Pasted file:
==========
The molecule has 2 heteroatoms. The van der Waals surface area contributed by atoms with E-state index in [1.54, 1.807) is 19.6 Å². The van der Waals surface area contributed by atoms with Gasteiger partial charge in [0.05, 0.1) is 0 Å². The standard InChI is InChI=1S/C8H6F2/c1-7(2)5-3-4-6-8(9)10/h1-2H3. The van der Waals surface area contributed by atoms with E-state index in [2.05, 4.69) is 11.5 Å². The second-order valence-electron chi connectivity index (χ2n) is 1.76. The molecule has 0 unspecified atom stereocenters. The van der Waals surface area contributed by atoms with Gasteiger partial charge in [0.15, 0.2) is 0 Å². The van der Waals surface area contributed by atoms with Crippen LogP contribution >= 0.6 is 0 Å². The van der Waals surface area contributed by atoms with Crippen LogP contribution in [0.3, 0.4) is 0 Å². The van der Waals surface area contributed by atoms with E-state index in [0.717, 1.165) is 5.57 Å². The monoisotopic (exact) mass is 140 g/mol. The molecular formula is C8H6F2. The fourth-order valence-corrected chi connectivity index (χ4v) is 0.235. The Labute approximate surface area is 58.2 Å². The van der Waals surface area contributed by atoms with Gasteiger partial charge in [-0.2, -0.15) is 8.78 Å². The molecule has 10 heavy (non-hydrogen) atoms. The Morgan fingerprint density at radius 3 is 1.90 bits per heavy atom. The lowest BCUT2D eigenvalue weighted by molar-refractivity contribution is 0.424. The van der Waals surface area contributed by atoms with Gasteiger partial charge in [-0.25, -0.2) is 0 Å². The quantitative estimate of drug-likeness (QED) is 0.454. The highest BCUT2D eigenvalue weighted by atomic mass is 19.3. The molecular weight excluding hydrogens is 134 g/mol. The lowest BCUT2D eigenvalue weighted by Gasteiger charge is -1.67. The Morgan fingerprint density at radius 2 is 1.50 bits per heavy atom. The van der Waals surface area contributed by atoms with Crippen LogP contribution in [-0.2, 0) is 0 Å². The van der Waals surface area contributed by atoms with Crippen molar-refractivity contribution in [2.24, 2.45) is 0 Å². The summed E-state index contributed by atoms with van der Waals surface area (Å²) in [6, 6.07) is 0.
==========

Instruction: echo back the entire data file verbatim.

The molecule has 2 heteroatoms. The van der Waals surface area contributed by atoms with E-state index in [1.54, 1.807) is 19.6 Å². The van der Waals surface area contributed by atoms with Gasteiger partial charge in [0.05, 0.1) is 0 Å². The standard InChI is InChI=1S/C8H6F2/c1-7(2)5-3-4-6-8(9)10/h1-2H3. The van der Waals surface area contributed by atoms with E-state index in [2.05, 4.69) is 11.5 Å². The second-order valence-electron chi connectivity index (χ2n) is 1.76. The molecule has 0 unspecified atom stereocenters. The van der Waals surface area contributed by atoms with Gasteiger partial charge in [0.15, 0.2) is 0 Å². The van der Waals surface area contributed by atoms with Crippen LogP contribution >= 0.6 is 0 Å². The van der Waals surface area contributed by atoms with Crippen LogP contribution in [0.3, 0.4) is 0 Å². The van der Waals surface area contributed by atoms with E-state index in [0.717, 1.165) is 5.57 Å². The monoisotopic (exact) mass is 140 g/mol. The molecular formula is C8H6F2. The fourth-order valence-corrected chi connectivity index (χ4v) is 0.235. The Labute approximate surface area is 58.2 Å². The van der Waals surface area contributed by atoms with Gasteiger partial charge in [-0.2, -0.15) is 8.78 Å². The molecule has 10 heavy (non-hydrogen) atoms. The Morgan fingerprint density at radius 3 is 1.90 bits per heavy atom. The lowest BCUT2D eigenvalue weighted by molar-refractivity contribution is 0.424. The van der Waals surface area contributed by atoms with Gasteiger partial charge in [-0.25, -0.2) is 0 Å². The quantitative estimate of drug-likeness (QED) is 0.454. The highest BCUT2D eigenvalue weighted by atomic mass is 19.3. The molecular weight excluding hydrogens is 134 g/mol. The lowest BCUT2D eigenvalue weighted by Gasteiger charge is -1.67. The Morgan fingerprint density at radius 2 is 1.50 bits per heavy atom. The van der Waals surface area contributed by atoms with Crippen LogP contribution in [-0.2, 0) is 0 Å². The van der Waals surface area contributed by atoms with Crippen molar-refractivity contribution in [2.24, 2.45) is 0 Å². The summed E-state index contributed by atoms with van der Waals surface area (Å²) in [6, 6.07) is 0.